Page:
Spotlight on cocoa Asia

Asia cocoa grindings rise 4.1% in 3Q, as region looks to expand as a global hub

By Anthony Myers contact

- Last updated on GMT

Cocoa-bean grindings rose by 4.1% in the third quarter, according to latest figures from the CAA. Pic: ConfectioneryNews
Cocoa-bean grindings rose by 4.1% in the third quarter, according to latest figures from the CAA. Pic: ConfectioneryNews

Related tags: Asia, Cocoa association of asia, Cocoa

The Cocoa Association of Asia (CAA) said latest Asian cocoa-bean grindings rose by 4.1% in the third quarter, compared with same period last year.

Q3 cocoa grindings stood at 210,970 metric tons for third quarter compared with 202,665 tons in the same period of 2020.

The CAA also reported a 4.5% decrease from the second quarter of this year, when grindings stood at 220,865 tons.

"The grind result this quarter is reflective of the current dire global logistics situation​," a spokesperson for the Association said.

Cocoa grindings represent the volume of cocoa beans processed into the butters and powders used to make chocolate – and are commonly used by the industry as a proxy for cocoa demand.

Speaking to ConfectioneryNews, Alvin Lee, chairman of the CAA, said: “All things considered … it was a fairly strong performance … but as a global industry amongst many other industries, we are all being affected by logistics issues in terms of container freight.

That is definitely throwing a little bit of a spanner into the works at the moment. But we hope this is more temporary than anything. If you look at the past two year’s performance of grind in Asia-Pacific, in the grand scheme of things Asia has actually done really well in terms of processing and consequently you can assume demand​.”

Lee said demand has been driven by the recent trend in home-baking during the pandemic and home consumption.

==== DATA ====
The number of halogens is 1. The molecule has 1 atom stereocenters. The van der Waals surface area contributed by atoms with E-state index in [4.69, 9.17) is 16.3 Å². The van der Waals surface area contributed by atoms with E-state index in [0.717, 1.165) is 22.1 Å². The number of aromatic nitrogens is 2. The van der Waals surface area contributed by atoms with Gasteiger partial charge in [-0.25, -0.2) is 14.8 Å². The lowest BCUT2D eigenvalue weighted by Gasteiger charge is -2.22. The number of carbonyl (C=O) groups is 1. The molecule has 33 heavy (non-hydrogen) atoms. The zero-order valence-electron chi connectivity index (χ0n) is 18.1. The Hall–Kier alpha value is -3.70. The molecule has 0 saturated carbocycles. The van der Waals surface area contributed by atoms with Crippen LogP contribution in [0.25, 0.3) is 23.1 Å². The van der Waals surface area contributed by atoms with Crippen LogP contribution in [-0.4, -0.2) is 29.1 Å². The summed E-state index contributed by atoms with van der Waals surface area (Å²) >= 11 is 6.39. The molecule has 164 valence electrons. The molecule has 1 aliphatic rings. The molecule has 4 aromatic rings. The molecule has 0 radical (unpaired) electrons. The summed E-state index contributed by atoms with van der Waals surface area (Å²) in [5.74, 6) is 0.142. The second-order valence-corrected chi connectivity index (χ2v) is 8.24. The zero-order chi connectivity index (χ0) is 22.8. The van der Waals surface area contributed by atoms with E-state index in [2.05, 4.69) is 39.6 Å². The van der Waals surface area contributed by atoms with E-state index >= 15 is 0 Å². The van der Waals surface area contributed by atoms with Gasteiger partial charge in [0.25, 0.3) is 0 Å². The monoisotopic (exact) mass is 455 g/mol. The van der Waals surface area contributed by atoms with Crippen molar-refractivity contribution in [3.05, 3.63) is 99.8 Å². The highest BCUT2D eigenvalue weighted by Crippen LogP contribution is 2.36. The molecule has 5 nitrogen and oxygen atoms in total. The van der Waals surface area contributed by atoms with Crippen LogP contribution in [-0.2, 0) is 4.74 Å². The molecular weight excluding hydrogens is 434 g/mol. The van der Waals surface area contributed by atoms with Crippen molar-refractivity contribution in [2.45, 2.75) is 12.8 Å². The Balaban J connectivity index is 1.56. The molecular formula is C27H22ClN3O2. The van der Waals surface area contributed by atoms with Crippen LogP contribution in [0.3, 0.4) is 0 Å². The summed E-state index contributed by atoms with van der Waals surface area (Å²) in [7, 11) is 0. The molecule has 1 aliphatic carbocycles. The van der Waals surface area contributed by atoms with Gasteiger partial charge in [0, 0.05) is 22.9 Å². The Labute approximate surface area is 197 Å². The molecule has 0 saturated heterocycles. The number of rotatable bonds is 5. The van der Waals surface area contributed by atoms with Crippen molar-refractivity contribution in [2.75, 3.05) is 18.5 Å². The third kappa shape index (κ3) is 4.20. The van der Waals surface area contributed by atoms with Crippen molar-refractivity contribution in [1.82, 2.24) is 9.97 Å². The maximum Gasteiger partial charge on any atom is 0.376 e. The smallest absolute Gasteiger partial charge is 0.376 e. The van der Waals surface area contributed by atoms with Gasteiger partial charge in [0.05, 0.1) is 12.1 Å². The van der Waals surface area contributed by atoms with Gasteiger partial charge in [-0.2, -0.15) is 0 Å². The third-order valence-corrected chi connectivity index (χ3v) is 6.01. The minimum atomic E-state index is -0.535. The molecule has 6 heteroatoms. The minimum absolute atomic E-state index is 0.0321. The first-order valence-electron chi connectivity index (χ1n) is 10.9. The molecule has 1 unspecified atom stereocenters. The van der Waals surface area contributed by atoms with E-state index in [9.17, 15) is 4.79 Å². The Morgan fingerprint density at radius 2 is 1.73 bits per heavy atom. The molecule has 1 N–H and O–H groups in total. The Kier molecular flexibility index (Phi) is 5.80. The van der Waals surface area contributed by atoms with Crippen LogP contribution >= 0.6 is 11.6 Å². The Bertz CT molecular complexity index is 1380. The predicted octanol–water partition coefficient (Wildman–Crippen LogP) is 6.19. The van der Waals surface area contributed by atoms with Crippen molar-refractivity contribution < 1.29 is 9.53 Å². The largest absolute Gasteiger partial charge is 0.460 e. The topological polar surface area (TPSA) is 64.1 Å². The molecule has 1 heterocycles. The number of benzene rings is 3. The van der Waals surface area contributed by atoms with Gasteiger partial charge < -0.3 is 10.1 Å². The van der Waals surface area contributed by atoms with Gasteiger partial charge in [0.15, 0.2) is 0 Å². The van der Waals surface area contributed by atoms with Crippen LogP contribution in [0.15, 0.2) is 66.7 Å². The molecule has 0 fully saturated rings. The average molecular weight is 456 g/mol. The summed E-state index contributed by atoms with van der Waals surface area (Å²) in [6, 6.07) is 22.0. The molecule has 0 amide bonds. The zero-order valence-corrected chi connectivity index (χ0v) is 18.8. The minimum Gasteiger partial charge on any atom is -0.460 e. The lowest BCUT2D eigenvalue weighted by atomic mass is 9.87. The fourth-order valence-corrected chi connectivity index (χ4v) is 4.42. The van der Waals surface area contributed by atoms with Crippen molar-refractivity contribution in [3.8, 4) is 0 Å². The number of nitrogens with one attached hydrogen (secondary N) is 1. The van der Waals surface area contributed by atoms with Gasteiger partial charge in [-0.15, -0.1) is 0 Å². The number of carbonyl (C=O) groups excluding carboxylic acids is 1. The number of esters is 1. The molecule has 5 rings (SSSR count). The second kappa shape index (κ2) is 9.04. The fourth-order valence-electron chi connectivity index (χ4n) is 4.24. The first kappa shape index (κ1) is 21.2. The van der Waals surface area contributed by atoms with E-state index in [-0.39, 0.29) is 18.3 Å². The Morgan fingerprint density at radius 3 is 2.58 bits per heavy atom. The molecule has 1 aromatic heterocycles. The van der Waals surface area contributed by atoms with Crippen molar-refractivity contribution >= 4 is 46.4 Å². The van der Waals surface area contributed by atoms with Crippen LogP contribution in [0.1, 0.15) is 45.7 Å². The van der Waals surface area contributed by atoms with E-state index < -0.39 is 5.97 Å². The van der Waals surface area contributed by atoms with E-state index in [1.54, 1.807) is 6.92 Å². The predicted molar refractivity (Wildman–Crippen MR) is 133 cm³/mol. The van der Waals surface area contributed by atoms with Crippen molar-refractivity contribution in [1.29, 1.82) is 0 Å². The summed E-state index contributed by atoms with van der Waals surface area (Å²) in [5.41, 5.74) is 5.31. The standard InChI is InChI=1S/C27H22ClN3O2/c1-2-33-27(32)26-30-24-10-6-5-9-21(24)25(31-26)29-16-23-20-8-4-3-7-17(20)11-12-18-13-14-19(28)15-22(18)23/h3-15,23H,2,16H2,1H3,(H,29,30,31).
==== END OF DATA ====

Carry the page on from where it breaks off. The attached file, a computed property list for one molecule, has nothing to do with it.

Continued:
Malaysia as a trading hub

Malaysia imports most of it its cocoa beans from African countries through Port of Tanjung Pelepas (PTP) before processing and exporting them – and there are plans to develop the area as a trading hub.

Datuk Zuraida Kamaruddin, Minister of Plantation Industries and Commodities, told local media earlier this month that the government will “take a look at the potential for bringing in foreign investors to start a  chocolate factory and make this hub a distribution centre to ASEAN and other countries”.

Four local companies, including Fuji Global Chocolate, use PTP as their cocoa hub grinding 460,000 tons annually. Last year, Malaysia was the second largest cocoa processor in Asia and sixth in the world, contributing 7% of the world’s cocoa grinding, according to analysis by Malaysian media outlet Bernama​.

Malaysia’s own production is relatively small with just over 5,000 cocoa growers producing an estimated 1,000 tons annually.

Zuraida said cocoa grinding has a bigger potential for the region compared to farming. “The cocoa industry contributed RM6.2 billion ($1.5bn) to export income in 2020. The ministry is confident that the target this year of RM6.5 billion can be achieved.”

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